If I were able to make this set happen, I'd play off the sketch-per-pack concept and try and make it an autograph per pack.

The Jim Henson Legacy (Fraggle Rock, Labyrinth, The Dark Crystal)

With the Muppets now belonging to Disney and Sesame Street now owned by Sesame Workshop, the possibility of a massive Henson set is impossible. But there's still plenty from the Henson well to work with, none of which could probably succeed entirely on their own.

The centerpieces of this set would be Fraggle Rock, Labyrinth and The Dark Crystal. Given the mixed subject matter and tone of the properties, this set I'd go at from an artistic viewpoint. It'd be concept drawings, sketches from Henson's diaries, new interpretations, posters and promotional materials. More or less, Star Wars Galaxy with Fraggles instead of Wookies. This would be another sketch card opportunity, especially considering the broad subject matter.

Of course, I wouldn't object to David Bowie and Jennifer Connelly autographs either.

Mad Men

Dramas like Mad Men haven't fared well in the hobby. Six Feet Under, The Sopranos, Breaking Bad and a few others have all struggled. But the visual flair that Mad Men brings could make for a fantastic product. Virtually every scene is composed beautifully. The ad-based subject matter makes for lots of other opportunities.

As far as set composition goes, it'd be straightforward. A large base set would cover the series from start to finish. Characters are also important and could potentially make up a second set.

The chase would focus on autographs and any costumes the card makers could get. The period was known for its colors and patterns. That said, if only suits were available, the intrigue wouldn't be so great.

Another must would be to incorporate the look of Lucky Strike cigarettes into the packaging design somehow.

The Art of the Beatles

The Beatles have been done already. I don't need to see anymore photographs. Instead, let's set some artists loose and give The Beatles an all-sketch set. Not just recreations of album covers and Yellow Submarine stills either. Give artists the freedom to draw what they feel when they listen to the music.

The Films of Charlie Chaplin

As much as I love Charlie Chaplin's films and the history surrounding him, I'm not sure what could be done trading card-wise. Still, I want to see something. Even a simple factory set covering all of his films and the artist's personal story would be be great.

The only insert must for me, since autographs are impossible, is lenticular cards of the Tramp getting into mischief.

Looney Tunes

I'm honestly shocked at how little there is in the way of Looney Tunes sets. They exist, but the ones that are most plentiful have Bugs Bunny and the Road Runner playing baseball with the likes of Reggie Jackson and Nolan Ryan. I want an exhaustive series that chronologically looks at the various shorts. This could be achieved several ways. The easiest and most gutsy would be throwing it all out there in one massive set, distributed through packs. It'd be a cardboard encyclopedia of all things Looney Tunes.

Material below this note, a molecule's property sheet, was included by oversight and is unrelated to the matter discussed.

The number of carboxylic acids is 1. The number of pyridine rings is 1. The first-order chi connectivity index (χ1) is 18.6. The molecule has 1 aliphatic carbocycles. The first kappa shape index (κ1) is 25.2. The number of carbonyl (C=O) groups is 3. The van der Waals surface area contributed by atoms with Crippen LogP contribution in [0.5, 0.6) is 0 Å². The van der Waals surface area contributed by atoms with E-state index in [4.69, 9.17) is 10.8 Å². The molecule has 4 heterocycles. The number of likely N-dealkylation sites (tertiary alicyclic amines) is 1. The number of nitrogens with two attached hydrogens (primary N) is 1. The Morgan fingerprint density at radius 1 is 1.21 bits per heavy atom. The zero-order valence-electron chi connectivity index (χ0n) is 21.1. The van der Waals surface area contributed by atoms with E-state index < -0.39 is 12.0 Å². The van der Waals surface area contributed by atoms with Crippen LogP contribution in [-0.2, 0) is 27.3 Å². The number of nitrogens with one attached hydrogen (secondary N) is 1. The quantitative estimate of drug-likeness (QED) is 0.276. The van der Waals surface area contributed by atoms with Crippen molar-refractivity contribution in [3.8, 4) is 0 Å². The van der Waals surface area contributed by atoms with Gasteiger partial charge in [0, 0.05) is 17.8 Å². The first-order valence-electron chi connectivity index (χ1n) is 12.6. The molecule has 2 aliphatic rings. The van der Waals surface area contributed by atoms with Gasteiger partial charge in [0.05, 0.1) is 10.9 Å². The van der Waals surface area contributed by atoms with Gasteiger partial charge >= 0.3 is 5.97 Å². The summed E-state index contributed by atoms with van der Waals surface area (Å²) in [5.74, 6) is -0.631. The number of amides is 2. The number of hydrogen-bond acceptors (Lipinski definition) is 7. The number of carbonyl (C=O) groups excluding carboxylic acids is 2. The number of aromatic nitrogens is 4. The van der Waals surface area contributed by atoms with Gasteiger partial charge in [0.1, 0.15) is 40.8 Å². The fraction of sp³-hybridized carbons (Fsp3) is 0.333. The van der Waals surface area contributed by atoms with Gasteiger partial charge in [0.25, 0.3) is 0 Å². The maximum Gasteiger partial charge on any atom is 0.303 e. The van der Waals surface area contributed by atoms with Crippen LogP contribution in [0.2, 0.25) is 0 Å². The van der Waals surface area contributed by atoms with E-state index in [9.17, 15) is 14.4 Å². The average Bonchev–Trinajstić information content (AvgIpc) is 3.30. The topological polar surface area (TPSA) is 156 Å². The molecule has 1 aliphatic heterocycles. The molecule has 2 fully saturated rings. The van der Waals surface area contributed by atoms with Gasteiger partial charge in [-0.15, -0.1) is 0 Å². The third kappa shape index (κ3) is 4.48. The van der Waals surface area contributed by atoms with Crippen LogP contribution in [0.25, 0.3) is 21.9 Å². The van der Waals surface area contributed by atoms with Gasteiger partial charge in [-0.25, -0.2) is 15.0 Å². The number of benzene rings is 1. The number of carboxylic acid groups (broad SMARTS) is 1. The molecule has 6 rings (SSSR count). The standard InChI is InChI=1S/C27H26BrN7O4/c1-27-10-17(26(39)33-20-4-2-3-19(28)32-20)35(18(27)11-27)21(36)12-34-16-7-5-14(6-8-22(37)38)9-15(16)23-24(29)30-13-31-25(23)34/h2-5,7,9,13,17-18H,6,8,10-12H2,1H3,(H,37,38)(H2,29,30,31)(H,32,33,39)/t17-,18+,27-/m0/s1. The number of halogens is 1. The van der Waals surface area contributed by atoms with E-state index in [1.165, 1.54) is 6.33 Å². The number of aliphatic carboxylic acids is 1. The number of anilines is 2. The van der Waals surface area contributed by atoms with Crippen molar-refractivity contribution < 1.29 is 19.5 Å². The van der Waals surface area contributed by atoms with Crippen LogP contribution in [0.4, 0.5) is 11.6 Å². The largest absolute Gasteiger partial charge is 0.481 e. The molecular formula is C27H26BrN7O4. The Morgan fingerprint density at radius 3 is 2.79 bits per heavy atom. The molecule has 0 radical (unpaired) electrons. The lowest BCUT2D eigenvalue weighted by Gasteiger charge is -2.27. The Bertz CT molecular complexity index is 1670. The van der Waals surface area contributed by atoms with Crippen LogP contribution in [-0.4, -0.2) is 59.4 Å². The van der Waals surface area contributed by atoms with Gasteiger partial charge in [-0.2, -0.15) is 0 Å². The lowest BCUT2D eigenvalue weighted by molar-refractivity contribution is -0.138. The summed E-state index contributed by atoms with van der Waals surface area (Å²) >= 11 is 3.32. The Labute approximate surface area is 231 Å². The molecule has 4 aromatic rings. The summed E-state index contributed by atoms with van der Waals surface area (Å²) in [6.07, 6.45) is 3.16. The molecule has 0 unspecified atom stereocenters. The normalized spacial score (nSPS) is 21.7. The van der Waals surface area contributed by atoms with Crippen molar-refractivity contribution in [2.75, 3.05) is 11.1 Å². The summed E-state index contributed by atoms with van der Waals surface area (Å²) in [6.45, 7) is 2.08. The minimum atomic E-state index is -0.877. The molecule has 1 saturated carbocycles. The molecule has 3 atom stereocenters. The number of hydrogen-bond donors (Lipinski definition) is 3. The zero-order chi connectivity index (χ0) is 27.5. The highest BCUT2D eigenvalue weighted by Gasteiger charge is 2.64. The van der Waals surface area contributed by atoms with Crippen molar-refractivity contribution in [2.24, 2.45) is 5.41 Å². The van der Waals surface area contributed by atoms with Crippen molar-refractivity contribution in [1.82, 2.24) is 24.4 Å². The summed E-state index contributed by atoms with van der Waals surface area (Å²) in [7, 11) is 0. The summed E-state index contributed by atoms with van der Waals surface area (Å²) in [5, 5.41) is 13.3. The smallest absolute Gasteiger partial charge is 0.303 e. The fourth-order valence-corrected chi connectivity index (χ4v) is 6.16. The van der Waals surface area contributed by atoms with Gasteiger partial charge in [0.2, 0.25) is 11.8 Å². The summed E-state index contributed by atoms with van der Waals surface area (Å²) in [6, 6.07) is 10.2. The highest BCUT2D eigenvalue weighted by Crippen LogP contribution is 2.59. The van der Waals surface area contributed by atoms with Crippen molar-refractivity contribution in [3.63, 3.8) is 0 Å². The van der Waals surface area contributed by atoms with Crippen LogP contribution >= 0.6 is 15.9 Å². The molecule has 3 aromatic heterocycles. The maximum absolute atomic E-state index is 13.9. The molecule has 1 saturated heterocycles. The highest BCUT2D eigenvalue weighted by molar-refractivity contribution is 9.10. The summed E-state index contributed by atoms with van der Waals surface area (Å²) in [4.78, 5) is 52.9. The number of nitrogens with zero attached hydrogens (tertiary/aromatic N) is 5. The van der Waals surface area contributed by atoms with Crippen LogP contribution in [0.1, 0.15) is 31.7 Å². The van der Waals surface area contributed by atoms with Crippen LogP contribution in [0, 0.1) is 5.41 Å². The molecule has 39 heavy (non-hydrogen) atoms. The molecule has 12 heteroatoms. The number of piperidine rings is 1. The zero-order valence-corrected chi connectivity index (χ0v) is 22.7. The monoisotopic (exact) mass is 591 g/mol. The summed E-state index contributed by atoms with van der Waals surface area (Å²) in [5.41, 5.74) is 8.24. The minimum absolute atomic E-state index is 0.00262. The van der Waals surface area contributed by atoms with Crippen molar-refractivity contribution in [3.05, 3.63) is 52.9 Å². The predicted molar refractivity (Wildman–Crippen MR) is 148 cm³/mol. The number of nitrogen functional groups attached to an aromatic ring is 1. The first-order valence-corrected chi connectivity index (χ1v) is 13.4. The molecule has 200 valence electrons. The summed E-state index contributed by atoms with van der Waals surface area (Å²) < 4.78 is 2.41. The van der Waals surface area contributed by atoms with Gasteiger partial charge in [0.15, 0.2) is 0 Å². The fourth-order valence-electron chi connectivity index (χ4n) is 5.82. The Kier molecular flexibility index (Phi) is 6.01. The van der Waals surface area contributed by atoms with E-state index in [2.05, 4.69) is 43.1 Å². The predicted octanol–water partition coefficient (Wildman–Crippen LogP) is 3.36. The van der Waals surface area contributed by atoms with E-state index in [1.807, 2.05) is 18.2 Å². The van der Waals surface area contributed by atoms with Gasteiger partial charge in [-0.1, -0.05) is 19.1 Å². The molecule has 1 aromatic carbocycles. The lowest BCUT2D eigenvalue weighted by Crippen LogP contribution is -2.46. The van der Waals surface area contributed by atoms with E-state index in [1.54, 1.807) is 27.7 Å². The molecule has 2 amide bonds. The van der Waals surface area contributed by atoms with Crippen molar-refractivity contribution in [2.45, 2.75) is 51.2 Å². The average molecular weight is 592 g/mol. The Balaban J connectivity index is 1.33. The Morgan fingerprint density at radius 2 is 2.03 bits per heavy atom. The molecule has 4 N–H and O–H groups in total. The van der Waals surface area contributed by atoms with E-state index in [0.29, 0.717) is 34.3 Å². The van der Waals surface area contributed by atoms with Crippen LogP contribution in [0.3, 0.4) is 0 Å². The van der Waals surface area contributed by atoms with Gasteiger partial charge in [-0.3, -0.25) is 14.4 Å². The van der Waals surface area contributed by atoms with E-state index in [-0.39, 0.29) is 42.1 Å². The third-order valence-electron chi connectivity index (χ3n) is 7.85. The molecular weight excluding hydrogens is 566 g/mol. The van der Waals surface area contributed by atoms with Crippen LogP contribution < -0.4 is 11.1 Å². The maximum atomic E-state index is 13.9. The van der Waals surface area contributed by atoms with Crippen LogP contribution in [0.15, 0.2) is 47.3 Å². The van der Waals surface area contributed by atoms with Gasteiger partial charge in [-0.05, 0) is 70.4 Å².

If that's too daunting a task, another option would be to release them in several sets based on years of release. Factory sets would be ideal for me this way. The final option might be breaking them down into character sets. The risk here is that certain characters get a lot of love while others, not so much, making this method a lot less viable.

Insert-wise, I don't care much. This is a line that's about the base set. I want to study the various cartoons, their plots, characters and release dates. Being a cartoon, sketch cards would be easy. But Warner Brothers appears very protective of the look of Bugs and the gang. I don't see them straying much from their basic design.

Alien Quadrilogy

I've got a binder full of Alien cards. They come from individual movies, a retrospective from Inkworks about a decade ago, from comics and from those AVP movies. But I want one that covers all of it. And I think I want it in Chrome-form to give it a new spin. Of course, a big part of my desire for this set is based on the potential autographs. And Alien prop cards. Morbid, I know, but they're fake. And from a horror movie.

For kicks, here's a new spin on a used concept. Alien rip cards. Modeled after the idea from Pinnacle baseball and hockey back in the day, and lifted more recently by Topps for their Allen & Ginter Baseball sets, the idea is that there's a smaller card embedded within the bigger card. It might be a parallel, it might be something fancy. But to get them you have to choose whether or not you're going to wreck the main card. Why do this for Alien you ask? Just so I can recreate this:

Update: Upper Deck came through with the art-focused, autograph-heavy Alien Anthology.

What sets would you like to see?